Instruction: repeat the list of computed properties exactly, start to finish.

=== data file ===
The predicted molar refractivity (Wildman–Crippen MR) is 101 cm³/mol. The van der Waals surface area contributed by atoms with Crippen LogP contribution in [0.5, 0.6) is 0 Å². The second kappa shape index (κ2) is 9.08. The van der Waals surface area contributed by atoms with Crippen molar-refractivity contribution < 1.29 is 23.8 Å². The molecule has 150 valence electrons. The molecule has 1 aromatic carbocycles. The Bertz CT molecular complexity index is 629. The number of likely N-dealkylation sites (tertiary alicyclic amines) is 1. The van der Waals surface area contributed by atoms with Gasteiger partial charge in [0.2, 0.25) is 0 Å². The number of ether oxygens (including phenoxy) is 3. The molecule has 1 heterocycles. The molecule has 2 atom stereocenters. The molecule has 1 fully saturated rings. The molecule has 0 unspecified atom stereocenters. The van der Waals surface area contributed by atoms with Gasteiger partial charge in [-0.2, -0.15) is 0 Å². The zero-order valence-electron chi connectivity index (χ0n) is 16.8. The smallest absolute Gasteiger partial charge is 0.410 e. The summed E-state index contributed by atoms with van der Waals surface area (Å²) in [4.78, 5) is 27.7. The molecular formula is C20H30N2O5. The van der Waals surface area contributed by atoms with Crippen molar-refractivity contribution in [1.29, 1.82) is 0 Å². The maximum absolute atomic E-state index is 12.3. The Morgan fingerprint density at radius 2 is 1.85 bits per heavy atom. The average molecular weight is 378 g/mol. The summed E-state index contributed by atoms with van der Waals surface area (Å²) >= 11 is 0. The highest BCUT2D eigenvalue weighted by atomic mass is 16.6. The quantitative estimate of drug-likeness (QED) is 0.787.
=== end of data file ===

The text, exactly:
The predicted molar refractivity (Wildman–Crippen MR) is 101 cm³/mol. The van der Waals surface area contributed by atoms with Crippen LogP contribution in [0.5, 0.6) is 0 Å². The second kappa shape index (κ2) is 9.08. The van der Waals surface area contributed by atoms with Crippen molar-refractivity contribution < 1.29 is 23.8 Å². The molecule has 150 valence electrons. The molecule has 1 aromatic carbocycles. The Bertz CT molecular complexity index is 629. The number of likely N-dealkylation sites (tertiary alicyclic amines) is 1. The van der Waals surface area contributed by atoms with Gasteiger partial charge in [0.2, 0.25) is 0 Å². The number of ether oxygens (including phenoxy) is 3. The molecule has 1 heterocycles. The molecule has 2 atom stereocenters. The molecule has 1 fully saturated rings. The molecule has 0 unspecified atom stereocenters. The van der Waals surface area contributed by atoms with Gasteiger partial charge in [-0.2, -0.15) is 0 Å². The zero-order valence-electron chi connectivity index (χ0n) is 16.8. The smallest absolute Gasteiger partial charge is 0.410 e. The summed E-state index contributed by atoms with van der Waals surface area (Å²) in [4.78, 5) is 27.7. The molecular formula is C20H30N2O5. The van der Waals surface area contributed by atoms with Crippen molar-refractivity contribution in [1.29, 1.82) is 0 Å². The maximum absolute atomic E-state index is 12.3. The Morgan fingerprint density at radius 2 is 1.85 bits per heavy atom. The average molecular weight is 378 g/mol. The summed E-state index contributed by atoms with van der Waals surface area (Å²) >= 11 is 0. The highest BCUT2D eigenvalue weighted by atomic mass is 16.6. The quantitative estimate of drug-likeness (QED) is 0.787.